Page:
The notebook, as usual, doesn’t have a dedicated service cover but the bottom piece comes off easily making it super easy to access the upgradeable hardware.
1. Removing the bottom piece
You just need to unscrew the bottom plate and will see all the usual upgrade options – M.2 SSD, 2.5-inch HDD, RAM chips, Wi-Fi card and battery. The cooling system is also pretty easy to maintain.
As expected, the laptop offers a standard 2.5-inch HDD and M.2 PCIe NVMe SSD slot. The 2.5-inch drive in our case is manufactured by Seagate and offers the usual 1TB capacity while the M.2 SSD stick is a PCIe NVMe SK Hynix HFS512GD9MND5 (2280) with 512GB capacity.
3. RAM, battery and Wi-Fi module
The RAM chips can be found under a metal plate, which is easy to remove – you just need to release the clips holding it. Our unit came with two 8GB DDR4-2400 RAM sticks from Samsung.
The Wi-Fi card, for instance, can be found right next to the RAM chip slots and it’s Intel 8265NGW.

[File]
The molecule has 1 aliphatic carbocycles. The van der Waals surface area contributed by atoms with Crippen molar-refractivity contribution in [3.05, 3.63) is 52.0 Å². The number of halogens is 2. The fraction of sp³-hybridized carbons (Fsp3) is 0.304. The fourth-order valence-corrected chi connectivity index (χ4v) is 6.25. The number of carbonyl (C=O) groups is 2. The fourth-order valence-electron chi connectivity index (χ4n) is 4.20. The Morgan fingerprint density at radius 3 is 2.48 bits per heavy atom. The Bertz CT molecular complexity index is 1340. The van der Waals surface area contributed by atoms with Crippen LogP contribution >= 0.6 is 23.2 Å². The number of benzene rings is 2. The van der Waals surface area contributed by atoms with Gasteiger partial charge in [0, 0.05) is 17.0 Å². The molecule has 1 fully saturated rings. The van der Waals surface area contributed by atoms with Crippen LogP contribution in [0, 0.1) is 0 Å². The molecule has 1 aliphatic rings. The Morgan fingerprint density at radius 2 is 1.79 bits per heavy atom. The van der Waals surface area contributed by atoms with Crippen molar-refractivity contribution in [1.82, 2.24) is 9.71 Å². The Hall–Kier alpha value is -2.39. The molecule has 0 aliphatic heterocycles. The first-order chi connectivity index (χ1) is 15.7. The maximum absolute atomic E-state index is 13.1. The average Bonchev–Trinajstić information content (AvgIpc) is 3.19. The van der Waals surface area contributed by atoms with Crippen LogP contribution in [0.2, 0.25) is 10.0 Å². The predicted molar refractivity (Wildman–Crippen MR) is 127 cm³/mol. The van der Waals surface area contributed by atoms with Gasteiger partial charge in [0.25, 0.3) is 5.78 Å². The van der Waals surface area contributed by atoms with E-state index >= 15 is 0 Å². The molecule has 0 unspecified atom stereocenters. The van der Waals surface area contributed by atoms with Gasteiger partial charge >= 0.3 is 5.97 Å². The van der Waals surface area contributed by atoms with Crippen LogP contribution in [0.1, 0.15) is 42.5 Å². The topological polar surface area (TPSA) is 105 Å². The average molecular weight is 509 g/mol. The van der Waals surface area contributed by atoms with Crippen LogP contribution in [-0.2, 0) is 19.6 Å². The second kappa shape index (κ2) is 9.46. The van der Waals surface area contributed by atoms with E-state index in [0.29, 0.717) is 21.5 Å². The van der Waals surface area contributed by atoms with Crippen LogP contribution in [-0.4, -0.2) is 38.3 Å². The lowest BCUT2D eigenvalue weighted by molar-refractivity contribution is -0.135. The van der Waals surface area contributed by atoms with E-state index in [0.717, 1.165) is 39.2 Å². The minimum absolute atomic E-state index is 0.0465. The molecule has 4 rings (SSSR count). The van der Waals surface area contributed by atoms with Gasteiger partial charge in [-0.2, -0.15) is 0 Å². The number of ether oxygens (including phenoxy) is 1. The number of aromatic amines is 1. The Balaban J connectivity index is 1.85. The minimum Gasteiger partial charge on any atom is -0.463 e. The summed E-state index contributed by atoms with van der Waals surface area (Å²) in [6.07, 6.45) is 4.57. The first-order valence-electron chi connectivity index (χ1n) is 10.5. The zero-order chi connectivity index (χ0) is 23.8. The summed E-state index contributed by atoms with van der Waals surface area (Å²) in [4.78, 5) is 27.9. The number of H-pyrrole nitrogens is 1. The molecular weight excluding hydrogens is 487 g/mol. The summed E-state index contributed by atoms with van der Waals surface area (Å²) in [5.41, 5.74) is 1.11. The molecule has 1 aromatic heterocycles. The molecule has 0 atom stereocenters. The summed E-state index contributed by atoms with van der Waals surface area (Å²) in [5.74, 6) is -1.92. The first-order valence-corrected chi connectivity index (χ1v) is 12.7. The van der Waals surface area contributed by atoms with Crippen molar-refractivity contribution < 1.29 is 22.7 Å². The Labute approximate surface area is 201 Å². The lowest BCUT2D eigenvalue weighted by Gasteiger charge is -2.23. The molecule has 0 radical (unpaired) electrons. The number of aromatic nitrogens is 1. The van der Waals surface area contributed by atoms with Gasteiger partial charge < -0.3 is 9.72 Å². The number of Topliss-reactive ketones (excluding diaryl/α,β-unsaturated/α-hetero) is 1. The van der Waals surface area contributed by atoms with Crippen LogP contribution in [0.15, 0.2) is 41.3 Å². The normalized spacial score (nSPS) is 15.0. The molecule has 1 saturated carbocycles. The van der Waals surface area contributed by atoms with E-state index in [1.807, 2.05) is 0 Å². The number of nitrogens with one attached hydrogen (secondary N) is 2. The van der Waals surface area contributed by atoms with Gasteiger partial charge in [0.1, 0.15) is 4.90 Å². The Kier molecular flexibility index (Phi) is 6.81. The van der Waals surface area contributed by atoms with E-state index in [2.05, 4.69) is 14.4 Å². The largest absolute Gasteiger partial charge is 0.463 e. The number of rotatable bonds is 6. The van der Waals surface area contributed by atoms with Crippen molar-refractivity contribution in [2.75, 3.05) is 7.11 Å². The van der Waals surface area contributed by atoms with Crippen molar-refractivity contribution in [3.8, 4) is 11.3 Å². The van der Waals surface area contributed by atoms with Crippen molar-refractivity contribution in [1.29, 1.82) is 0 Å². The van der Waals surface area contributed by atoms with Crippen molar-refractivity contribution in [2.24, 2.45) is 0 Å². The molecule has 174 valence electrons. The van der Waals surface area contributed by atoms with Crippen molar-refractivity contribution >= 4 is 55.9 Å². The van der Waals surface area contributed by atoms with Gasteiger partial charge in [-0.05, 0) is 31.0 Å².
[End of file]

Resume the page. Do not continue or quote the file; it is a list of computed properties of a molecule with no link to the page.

The battery unit is placed under the palm rest area and it’s rated at 45Wh – a fairly small capacity given the laptop’s hardware.
4. Cooling system
Unfortunately, the cooling system hasn’t been changed since the previous version of the notebook (Lenovo Y700) and as our stress tests confirm, it’s not enough to support the powerful hardware under heavy load. Throttling might not occur while gaming but it’s a good indicator of the system’s reliability in the long run. The problem with the current implementation are the two heat pipes connecting both chips, which share heat, and the cooling fans are both stuck together. Setting them apart with a better heat pipe design would have done wonders for the cooling performance.